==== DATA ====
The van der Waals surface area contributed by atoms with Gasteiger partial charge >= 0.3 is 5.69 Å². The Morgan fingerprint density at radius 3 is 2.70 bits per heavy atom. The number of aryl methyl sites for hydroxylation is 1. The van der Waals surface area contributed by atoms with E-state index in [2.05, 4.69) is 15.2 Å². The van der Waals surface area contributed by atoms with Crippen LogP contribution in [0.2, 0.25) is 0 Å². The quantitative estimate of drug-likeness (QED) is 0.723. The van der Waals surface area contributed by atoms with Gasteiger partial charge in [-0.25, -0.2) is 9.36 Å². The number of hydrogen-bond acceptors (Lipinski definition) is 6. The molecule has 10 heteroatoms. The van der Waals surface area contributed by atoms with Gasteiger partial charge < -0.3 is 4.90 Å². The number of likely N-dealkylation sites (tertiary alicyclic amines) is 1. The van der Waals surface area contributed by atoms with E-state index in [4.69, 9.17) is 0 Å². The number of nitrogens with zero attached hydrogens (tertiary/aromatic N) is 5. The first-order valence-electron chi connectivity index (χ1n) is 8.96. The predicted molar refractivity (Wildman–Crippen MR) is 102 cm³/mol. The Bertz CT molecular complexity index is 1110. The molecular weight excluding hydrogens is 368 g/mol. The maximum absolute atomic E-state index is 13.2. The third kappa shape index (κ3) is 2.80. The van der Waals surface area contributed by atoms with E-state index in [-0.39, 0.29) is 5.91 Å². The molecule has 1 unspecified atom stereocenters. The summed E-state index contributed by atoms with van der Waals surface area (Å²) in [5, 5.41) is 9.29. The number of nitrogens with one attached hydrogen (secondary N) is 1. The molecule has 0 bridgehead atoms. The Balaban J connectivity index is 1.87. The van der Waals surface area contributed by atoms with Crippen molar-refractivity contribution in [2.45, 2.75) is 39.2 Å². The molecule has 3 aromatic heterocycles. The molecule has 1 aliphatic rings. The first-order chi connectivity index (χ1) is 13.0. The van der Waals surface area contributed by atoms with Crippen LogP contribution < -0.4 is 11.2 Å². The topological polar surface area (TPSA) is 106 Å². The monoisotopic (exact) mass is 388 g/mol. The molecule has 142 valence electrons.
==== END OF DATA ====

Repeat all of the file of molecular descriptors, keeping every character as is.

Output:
The van der Waals surface area contributed by atoms with Gasteiger partial charge >= 0.3 is 5.69 Å². The Morgan fingerprint density at radius 3 is 2.70 bits per heavy atom. The number of aryl methyl sites for hydroxylation is 1. The van der Waals surface area contributed by atoms with E-state index in [2.05, 4.69) is 15.2 Å². The van der Waals surface area contributed by atoms with Crippen LogP contribution in [0.2, 0.25) is 0 Å². The quantitative estimate of drug-likeness (QED) is 0.723. The van der Waals surface area contributed by atoms with Gasteiger partial charge in [-0.25, -0.2) is 9.36 Å². The number of hydrogen-bond acceptors (Lipinski definition) is 6. The molecule has 10 heteroatoms. The van der Waals surface area contributed by atoms with Gasteiger partial charge < -0.3 is 4.90 Å². The number of likely N-dealkylation sites (tertiary alicyclic amines) is 1. The van der Waals surface area contributed by atoms with E-state index in [4.69, 9.17) is 0 Å². The number of nitrogens with zero attached hydrogens (tertiary/aromatic N) is 5. The first-order valence-electron chi connectivity index (χ1n) is 8.96. The predicted molar refractivity (Wildman–Crippen MR) is 102 cm³/mol. The Bertz CT molecular complexity index is 1110. The molecular weight excluding hydrogens is 368 g/mol. The maximum absolute atomic E-state index is 13.2. The third kappa shape index (κ3) is 2.80. The van der Waals surface area contributed by atoms with E-state index in [-0.39, 0.29) is 5.91 Å². The molecule has 1 unspecified atom stereocenters. The summed E-state index contributed by atoms with van der Waals surface area (Å²) in [5, 5.41) is 9.29. The number of nitrogens with one attached hydrogen (secondary N) is 1. The molecule has 0 bridgehead atoms. The Balaban J connectivity index is 1.87. The van der Waals surface area contributed by atoms with Crippen molar-refractivity contribution in [2.45, 2.75) is 39.2 Å². The molecule has 3 aromatic heterocycles. The molecule has 1 aliphatic rings. The first-order chi connectivity index (χ1) is 13.0. The van der Waals surface area contributed by atoms with Crippen LogP contribution < -0.4 is 11.2 Å². The topological polar surface area (TPSA) is 106 Å². The monoisotopic (exact) mass is 388 g/mol. The molecule has 142 valence electrons.